Between Two Streams

Essential to a better understanding of Herzberg’s essays are his diary entries from Bergen-Belsen, first published in 1950 and later in English as 'Between Two Streams'.

Abel J. Herzberg
Original title

After internment in The Netherlands by the German occupier, he and his wife Thea were transported to Bergen-Belsen. Unlike most Holocaust witnesses, in his diary, Herzberg not only described what happened there but made a start on understanding how such a hell could exist.

During the final months of the War, Bergen-Belsen became so overwhelmed with ever more thousands of Jews moved there with the retreating German army, dying in ever greater numbers than the authorities could manage, that in desperation they filled a train with Jews for transport eastwards. Thea and Abel Herzberg were on the train. It was stopped by the Red Army at Tröbitz near Leipzig.

Herzberg’s diary ends shortly before his arrival there. His modern, unadorned style and clarity of thought have moved generations of readers ever since.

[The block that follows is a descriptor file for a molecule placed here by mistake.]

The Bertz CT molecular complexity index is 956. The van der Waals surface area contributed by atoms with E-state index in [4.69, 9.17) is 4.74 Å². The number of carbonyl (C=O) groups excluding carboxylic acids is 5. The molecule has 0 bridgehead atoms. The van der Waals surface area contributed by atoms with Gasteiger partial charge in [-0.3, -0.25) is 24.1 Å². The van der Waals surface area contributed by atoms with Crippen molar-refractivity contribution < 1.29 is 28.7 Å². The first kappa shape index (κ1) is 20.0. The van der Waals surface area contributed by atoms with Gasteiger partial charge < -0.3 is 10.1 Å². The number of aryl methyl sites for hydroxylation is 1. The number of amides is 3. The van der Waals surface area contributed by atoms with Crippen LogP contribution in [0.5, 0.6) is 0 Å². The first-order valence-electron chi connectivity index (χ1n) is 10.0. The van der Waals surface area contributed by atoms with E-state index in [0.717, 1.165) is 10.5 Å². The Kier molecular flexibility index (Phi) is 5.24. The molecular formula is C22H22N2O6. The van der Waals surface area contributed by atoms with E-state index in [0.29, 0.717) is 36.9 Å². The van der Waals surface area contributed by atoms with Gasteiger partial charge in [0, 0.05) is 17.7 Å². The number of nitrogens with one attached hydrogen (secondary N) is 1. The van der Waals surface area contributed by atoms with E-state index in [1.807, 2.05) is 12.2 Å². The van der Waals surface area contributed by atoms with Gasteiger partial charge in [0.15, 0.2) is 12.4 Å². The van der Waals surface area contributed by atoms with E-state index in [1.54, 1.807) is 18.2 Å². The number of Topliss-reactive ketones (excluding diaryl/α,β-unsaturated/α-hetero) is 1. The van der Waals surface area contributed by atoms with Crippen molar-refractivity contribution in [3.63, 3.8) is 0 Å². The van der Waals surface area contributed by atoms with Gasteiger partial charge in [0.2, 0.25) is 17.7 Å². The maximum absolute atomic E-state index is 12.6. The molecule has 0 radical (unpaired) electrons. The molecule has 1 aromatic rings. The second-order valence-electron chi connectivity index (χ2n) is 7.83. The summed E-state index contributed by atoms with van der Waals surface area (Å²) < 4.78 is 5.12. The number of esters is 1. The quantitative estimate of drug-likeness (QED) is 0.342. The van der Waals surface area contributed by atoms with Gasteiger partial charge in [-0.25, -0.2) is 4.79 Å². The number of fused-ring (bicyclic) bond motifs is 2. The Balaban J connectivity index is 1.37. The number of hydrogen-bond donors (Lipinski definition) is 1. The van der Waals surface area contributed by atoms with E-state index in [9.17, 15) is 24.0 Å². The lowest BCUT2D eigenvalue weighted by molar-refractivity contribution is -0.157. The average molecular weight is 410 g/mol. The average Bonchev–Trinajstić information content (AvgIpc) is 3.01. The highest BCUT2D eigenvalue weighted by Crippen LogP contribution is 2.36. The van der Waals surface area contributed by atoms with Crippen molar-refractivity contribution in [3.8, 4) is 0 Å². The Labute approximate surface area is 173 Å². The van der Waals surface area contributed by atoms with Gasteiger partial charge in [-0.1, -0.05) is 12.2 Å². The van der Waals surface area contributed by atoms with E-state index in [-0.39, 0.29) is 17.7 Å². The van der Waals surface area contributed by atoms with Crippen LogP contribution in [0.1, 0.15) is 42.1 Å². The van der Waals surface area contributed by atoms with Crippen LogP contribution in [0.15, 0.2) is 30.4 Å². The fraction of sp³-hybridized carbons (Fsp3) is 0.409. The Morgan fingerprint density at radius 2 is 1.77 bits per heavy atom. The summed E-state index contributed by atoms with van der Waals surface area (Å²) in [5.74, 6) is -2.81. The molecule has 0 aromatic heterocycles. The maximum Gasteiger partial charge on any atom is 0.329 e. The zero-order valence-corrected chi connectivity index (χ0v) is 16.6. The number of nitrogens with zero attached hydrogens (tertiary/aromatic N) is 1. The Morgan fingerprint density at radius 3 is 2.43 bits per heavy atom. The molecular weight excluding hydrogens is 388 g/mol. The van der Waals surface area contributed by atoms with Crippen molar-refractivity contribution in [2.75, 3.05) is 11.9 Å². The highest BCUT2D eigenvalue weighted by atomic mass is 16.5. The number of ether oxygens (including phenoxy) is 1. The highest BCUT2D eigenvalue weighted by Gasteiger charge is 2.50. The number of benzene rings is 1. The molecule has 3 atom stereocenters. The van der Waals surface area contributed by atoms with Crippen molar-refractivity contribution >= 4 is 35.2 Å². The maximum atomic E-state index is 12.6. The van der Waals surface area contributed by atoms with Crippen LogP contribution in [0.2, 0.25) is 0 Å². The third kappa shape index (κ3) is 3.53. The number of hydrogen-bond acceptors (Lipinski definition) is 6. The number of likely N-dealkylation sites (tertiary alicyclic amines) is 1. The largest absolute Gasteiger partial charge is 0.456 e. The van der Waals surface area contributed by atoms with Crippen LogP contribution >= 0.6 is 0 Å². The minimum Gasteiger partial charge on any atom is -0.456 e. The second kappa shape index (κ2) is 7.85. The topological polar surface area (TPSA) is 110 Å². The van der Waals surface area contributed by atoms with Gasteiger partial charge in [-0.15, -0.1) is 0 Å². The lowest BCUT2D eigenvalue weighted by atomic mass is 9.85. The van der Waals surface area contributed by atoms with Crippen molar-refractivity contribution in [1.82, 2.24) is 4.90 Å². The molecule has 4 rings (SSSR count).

An unusually probing, sensitive, and eloquent diary of incarceration at the Bergen-Belsen concentration camp. […] Harsh and gentle, intimate and public, these sparkling observations of human nature and values resonate with that spirit which cannot be beaten or starved out of us.

Kirkus Reviews
Abel J. Herzberg
Abel J. Herzberg was born in Amsterdam in 1893, the son of Russian emigrants. He worked as a lawyer until his death in 1989. He wrote plays and novels, many about Biblical characters (Saul, Herod, Jacob and Joseph), but is best known for his highly personal essays and memoirs 'Amor fati' (1946) and 'Between Two Streams' (1950).
Part ofNon-Fiction
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